By Jennifer van Alstyne
Lisa walks up to the stage and sits behind the table. She says Bhanu Kapil’s introduction was “fabulously intimidating.” The talk is called “thinking space” but it’s really about gesture. She begins reading.
Lisa Robertson builds us an architecture for her talk, fashions us rooms and gives them names. She talks about purpose as both tangible and abstract thing – mutable, changeable. This becomes then a mix of observation, intellectualization, and dream. All of which is accompanied by projected images. She speaks of the tireless investigator, the prophetic dream, and then carries us on her path through these rooms. She finds the pagan gesture in Botticelli’s Venus. We’re talking about flow, movability, image as nachtlaben.
The Warberg Mneosyne panels only exist as photo negatives now.
Documentation. Tropes of renewal and life in motion. Active sites of experimental thinking. “Tables” as a horizontal theme of collaboration. The table as ritual space of the magical thinker and the scryer. Also, as non-hierarchical workspace.The ellipse, in Lisa’s talk, becomes a space for thinking which soon moves to Keppler and the law of ellipses. A group of smaller scale cognitive shifts.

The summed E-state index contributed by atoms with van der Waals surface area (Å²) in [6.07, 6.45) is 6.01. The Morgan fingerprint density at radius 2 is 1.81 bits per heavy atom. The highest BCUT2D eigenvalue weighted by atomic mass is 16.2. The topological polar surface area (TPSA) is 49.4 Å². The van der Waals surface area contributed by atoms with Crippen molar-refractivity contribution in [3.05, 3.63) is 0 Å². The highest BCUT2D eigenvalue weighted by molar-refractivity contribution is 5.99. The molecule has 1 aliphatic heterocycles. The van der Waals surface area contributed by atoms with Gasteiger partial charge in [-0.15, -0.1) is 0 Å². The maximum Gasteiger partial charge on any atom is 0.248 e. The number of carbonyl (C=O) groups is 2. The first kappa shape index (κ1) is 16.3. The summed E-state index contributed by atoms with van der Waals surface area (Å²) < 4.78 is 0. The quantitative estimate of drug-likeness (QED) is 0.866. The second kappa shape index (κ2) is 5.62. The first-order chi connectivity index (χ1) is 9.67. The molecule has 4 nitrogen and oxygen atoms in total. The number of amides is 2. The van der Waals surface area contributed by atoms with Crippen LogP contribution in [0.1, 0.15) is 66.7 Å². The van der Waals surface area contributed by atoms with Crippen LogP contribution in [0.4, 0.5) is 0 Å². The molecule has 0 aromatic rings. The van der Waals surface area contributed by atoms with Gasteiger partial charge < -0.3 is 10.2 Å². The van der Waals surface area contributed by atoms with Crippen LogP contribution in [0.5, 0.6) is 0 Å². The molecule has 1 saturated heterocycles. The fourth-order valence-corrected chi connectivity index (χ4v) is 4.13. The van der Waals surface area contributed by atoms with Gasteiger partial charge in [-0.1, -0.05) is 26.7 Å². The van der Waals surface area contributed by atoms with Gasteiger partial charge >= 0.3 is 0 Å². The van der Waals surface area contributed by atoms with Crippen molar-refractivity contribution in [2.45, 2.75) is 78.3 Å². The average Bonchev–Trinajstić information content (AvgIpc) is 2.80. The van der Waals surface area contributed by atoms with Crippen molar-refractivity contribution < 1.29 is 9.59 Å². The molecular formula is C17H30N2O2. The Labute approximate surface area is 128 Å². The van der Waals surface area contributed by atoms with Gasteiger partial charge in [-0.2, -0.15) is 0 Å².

On the white board, Lisa creates, for us, an ellipse. A circle has one center. An ellipse has two focai. She shows the triangular effect.
“This is a drunken ellipse.” An ellipse is not an oval which is two circles joined versus two centers movable. Most interesting, perhaps, is that Kepler’s papers were found in an attic trunk many years after his death. Russia’s, Catherine II, exchanged jewels for the papers.
The first edition was published between 1858 and 1871.
Lisa Robertson took us into a world of physics, ellipses, and research. She showed us how interest beyond literary, beyond even Earth, could spark interest for a collection of poetry.
Jennifer van Alstyne is an MFA candidate and fellow at the Jack Kerouac School. She is the poetry editor of Bombay Gin. Her work has appeared in the Eunoia Review, MLM, Poetry Quarterly, The Monmouth Review, The Foundling Review, and Paper Nautilus. She is currently working on a collection about Hurricane Sandy and Asbury Park, NJ.